The Polin Institute provided financial support for the project “Between Universalism and Particularism: The Reception of Abraham and Jacob Stories in Jewish and Christian Writings (= UNIPAR)” 2018–2020

UNIPAR (Between Universalism and Particularism: The Reception of Abraham and Jacob Stories in Jewish and Christian Writings) is a multidisciplinary research project which combines experts of biblical studies and early reception history of the Bible in Jewish, Christian and rabbinic writings. UNIPAR will be a part of the international research network SRB (Studies in the Reception History of the Bible) which was established in 2006 by the initiative of Åbo Akademi University. UNIPAR will deal with the patriarchal stories and the two modes of reasoning that are visible in these stories: universalistic and inclusive mode of reasoning (all nations will be blessed in Abraham’s seed) and particularistic and exclusive mode of reasoning (divine election of Isaac i.o. Ishmael and Jacob i.o. Esau). What has not been emphasized in earlier research is that these two modes of argumentation have been closely interconnected in Christian and rabbinic reception of the Abraham and Jacob Stories and contributed to the self-definition of the two religions. UNIPAR is interested in understanding this interconnection as well as in clarifying the roots of these modes of reasoning in early Jewish reception history.

The aim of UNIPAR is to detect the rhetorical rationality of universalistic-inclusive and particularistic-exclusive modes of reasoning in early Jewish, Christian and rabbinic writings. We aim to explain three lines of development in Jewish and Christian writings: 1) What historical (e.g. crisis of the Maccabean time; Jewish revolts) and sociological (e.g. encounter with the Hellenistic world) circumstances explain the fact that both universalistic and particularistic modes of reasoning were used in Second Temple Jewish writings? 2) What are the argumentative strategies and rhetoric of these two modes of reasoning in the Christian replacement theology formed in the patristic period? 3) How were universalistic and particularistic modes of reasoning used in later rabbinic writings? Is there evidence of confrontation against Christian interpretations?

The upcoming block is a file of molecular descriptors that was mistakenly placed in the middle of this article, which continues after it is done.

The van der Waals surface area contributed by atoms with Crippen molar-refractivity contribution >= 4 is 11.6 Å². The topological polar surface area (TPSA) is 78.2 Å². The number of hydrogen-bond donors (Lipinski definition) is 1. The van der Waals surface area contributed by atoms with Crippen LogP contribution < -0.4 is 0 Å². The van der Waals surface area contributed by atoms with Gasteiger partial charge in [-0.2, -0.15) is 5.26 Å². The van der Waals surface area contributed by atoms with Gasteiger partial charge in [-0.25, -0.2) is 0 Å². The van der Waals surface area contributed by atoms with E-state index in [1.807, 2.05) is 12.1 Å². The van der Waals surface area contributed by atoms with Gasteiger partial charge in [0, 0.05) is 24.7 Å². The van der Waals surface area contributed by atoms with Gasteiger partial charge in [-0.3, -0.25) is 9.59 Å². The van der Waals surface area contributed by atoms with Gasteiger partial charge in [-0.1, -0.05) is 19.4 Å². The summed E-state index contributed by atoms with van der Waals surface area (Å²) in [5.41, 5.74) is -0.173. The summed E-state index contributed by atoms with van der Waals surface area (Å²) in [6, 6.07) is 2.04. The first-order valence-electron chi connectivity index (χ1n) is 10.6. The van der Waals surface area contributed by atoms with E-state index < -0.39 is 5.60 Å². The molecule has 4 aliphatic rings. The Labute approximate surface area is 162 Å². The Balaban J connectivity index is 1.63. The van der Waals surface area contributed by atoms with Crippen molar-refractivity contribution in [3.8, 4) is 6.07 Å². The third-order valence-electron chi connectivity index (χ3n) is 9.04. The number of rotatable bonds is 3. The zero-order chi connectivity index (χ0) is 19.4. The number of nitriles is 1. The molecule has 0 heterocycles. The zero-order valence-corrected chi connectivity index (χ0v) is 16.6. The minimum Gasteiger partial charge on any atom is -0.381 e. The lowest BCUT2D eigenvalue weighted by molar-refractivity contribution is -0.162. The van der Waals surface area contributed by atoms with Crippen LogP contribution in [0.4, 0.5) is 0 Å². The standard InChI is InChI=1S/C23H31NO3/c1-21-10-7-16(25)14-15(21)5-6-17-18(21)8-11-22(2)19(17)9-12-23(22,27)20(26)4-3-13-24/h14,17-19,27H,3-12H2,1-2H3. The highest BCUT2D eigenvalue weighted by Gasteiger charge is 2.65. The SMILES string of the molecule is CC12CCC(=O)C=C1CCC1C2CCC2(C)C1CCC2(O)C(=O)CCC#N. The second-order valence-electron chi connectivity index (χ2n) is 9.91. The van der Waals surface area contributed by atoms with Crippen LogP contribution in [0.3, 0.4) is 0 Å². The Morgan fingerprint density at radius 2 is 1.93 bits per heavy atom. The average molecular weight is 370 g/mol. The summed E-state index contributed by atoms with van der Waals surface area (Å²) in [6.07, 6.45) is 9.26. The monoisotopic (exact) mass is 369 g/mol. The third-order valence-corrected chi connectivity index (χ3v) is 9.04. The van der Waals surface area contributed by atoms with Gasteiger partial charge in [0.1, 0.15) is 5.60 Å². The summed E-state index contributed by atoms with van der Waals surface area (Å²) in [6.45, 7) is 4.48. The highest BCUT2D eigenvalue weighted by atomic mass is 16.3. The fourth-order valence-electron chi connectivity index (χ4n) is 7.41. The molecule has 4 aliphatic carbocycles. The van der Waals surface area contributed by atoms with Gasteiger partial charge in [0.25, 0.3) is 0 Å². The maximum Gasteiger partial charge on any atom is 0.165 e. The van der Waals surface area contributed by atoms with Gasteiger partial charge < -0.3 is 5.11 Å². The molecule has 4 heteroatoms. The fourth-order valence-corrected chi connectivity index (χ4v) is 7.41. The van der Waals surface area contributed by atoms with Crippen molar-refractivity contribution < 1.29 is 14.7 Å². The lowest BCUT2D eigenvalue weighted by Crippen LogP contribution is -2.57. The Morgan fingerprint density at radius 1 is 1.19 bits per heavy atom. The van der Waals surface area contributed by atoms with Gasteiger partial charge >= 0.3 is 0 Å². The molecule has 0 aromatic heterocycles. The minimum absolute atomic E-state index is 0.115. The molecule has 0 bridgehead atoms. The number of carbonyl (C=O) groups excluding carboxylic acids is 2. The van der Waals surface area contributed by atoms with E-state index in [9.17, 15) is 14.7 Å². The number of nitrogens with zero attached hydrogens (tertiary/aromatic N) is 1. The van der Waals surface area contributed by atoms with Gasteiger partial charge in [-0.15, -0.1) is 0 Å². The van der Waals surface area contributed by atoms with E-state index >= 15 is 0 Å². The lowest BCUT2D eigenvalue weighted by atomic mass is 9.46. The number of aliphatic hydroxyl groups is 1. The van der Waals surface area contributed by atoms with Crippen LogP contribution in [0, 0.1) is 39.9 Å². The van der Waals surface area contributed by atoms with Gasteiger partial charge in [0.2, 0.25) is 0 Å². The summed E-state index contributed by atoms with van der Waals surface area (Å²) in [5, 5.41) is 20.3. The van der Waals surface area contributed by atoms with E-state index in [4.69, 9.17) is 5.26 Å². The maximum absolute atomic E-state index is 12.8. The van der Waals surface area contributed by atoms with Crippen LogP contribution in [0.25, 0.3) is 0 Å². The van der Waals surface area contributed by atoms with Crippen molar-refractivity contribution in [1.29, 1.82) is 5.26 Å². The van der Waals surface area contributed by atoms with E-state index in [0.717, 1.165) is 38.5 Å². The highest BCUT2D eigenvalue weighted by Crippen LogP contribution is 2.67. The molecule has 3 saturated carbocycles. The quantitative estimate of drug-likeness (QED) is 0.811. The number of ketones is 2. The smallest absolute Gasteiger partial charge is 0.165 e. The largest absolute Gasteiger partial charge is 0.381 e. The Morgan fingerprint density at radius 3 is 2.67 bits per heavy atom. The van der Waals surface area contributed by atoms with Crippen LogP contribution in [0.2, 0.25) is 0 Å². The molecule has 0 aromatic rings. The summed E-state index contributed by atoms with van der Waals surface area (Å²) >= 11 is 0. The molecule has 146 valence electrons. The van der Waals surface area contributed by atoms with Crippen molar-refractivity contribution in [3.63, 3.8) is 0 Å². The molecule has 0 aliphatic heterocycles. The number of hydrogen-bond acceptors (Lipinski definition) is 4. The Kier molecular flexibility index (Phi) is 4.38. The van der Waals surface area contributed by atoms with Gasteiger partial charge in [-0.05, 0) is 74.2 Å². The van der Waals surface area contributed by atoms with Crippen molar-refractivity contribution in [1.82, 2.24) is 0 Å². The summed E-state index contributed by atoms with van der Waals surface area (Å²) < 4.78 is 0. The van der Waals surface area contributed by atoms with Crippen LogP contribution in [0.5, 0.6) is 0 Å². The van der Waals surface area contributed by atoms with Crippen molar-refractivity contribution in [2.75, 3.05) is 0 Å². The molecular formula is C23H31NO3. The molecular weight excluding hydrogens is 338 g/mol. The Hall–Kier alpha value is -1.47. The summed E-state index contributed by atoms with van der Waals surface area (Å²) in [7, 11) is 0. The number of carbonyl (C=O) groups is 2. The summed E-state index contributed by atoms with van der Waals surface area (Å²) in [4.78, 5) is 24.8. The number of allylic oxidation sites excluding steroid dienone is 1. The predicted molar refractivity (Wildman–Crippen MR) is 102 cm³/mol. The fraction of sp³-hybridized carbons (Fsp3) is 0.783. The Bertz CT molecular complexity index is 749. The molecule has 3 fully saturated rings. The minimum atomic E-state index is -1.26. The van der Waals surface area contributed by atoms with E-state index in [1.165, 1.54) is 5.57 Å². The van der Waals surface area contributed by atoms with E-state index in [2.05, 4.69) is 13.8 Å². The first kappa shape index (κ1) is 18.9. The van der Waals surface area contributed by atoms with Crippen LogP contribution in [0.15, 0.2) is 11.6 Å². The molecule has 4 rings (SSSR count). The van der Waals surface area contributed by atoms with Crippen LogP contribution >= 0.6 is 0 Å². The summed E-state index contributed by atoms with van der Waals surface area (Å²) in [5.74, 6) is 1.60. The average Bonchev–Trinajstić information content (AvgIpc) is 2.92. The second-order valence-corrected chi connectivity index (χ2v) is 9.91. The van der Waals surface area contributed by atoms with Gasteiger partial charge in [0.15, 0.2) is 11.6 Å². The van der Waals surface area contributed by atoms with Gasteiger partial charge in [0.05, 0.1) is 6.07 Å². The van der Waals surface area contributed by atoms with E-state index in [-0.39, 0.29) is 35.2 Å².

UNIPAR will arrange an international conference at Åbo Akademi University in 2021 where we will deal with Abraham- and Jacob-stories in Jewish and Christian texts. Scholars among others from Belgium, Finland, Germany, Holland and Italy will take part in the conference. If you are interest in presenting a paper at this conference, please contact Professor Antti Laato (antti.laato@abo.fi). Presentations at the conference will be evaluated and edited in a SRB volume which will be published by the network.

UNIPAR will clarify the problematic argumentation process behind the Christian replacement theology and in this way opens new possibilities to understand Jewish-Christian encounters in history and today.

During the research period it becomes clear that the focus of the project should also be laid in the story of Noah which in the Book of Genesis provide an important background to Abraham’s family history – something which becomes visible especially in the early Jewish reception history (e.g., 1 Enoch, Jubilees and Genesis Apocryphon).

Publications of the project (the recent situation):

Antti Laato, Nooa juutalaisessa tulkintatraditiossa ja sen vaikutus varhaiseen kristilliseen tulkintaan [Noah in Jewish Reception History and Its Influence on Early Christian Interpretation] (Studia Patristica Fennica 13; Helsinki: Suomen patristinen seura, 2021).

Erkki Koskenniemi, “No Star from Jacob, No Lion from Judah: Josephus and the Blessing to All the Nations,” in Pekka Lindqvist & Lotta Valve, Herald of Good Tidings: Essays on the Bible, Prophecy, and the Hope of Israel in Honour of Antti Laato, (Hebrew Bible Monographs 97; Sheffield: Sheffield Phoenix Press, 2021) 160-190.

Timo Nisula, Anni Maria Laato, and Pablo Irizar, eds, Religious Polemics and Encounters in Late Antiquity:  Boundaries, Conversions and Persuasion (forthcoming in STCA 8; Leiden: Brill 2021). This volume contains the following articles related to UNIPAR project: Antti Laato, “Abraham in Justin Martyr’s Dialogue”; Erkki Koskenniemi, “Excellent, but How? Abraham in Josephus.”

UNIPAR Conference was held in August 2021 (Zoom Conference) and the papers will be edited by Antti Laato and Stefan Green and be published in future.

Uppdaterad 3.11.2021